Neema Mbonela has joined the Surdna Foundation as Human Resources and Administrative Manager. Mbonela comes to the foundation from Schrödinger, Inc., where she most recently served as Principal Associate of Human Resources.
“Surdna Foundation is thrilled to have Neema on board. She’s an experienced and knowledgeable professional who is also committed to our social justice mission,” said Marc de Venoge, Vice President, Finance and Administration at Surdna Foundation. “Our staff is our most valuable resource and we know Neema will ensure that we maintain that focus and continue to be a great place to work.”
At Surdna, Neema will be responsible for all aspects of human resources, including employee development, organizational culture, recruiting, training and benefits. She will also manage the foundation’s administrative functions, including office and facilities management and event planning.
Prior to joining Surdna, Neema was with Schrödinger, Inc. a software company that develops software for use in pharmaceutical, biotechnology, and materials science research. She came to Schrödinger from the Stevenson Group, a New Jersey-based executive search firm focused on the pharmaceutical, technology and healthcare industries. Neema began her career in the human resources field with United Medical in Newark, DE.
Neema earned her master’s degree in human resources management from Goldey Beacom College in Wilmington, DE. She received her bachelor’s degree in international business from Fordham University-Marymount College. She is a certified Professional in Human Resources, and is a member of the Society for Human Resource Management and the Human Resource Association of New York.
More than 70 of the nation’s leading foundations with over $20 billion in assets today called on Mary Jo White, Chairman of the U.S. Securities and Exchange Commission, to support rulemaking requiring corporate political spending transparency. The foundations represented include the Carnegie Corporation, Ford Foundation, Surdna Foundation and Rockefeller Brothers Fund.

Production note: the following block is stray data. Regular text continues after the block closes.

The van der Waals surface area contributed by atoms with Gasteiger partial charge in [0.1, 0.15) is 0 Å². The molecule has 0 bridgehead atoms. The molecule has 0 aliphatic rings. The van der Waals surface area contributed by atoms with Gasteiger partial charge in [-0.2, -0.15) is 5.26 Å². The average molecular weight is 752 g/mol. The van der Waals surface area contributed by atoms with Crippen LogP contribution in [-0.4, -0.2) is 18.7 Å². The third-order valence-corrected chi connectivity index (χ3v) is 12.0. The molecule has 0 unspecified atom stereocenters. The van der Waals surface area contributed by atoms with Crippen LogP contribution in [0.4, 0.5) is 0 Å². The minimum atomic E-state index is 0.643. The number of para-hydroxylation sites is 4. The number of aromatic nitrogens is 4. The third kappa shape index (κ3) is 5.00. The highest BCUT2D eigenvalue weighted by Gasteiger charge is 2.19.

“Blanket sums of undisclosed money being funneled into our political system is an issue of paramount importance to our democracy,” said Darren Walker, president of the Ford Foundation. “These proposed transparency rules would provide a much needed bulwark against individuals and corporations seeking disproportionate impact on elections and policymaking.”
Chairman White has not responded to the rulemaking petition request that was submitted almost four years ago by the Committee on Disclosure of Corporate Political Spending, a group of prominent law professors specializing in the areas of corporate and securities law.
“How can we know whether companies in which we invest are making questionable or controversial political expenditures, when they are not mandated to disclose them?” asked Ellen Dorsey, executive director of the Wallace Global Fund and the organizer of these Foundations’ call for action. “We are deeply concerned about how our political system is being negatively impacted by huge inflows of company funds following the Supreme Court’s Citizens United decision.”
Currently, over 110 major companies voluntarily disclose their political spending policies and their direct political payments, including more than half of the S&P 100. These companies include Microsoft, Wells Fargo, Merck and Aetna.
“We applaud the corporations that are already sharing the details of their political activity, but we need this type of disclosure across the board,” said Phil Henderson, president of the Surdna Foundation. “Shareholders and the American public have a compelling interest in knowing how corporate funds are being spent in the electoral process.”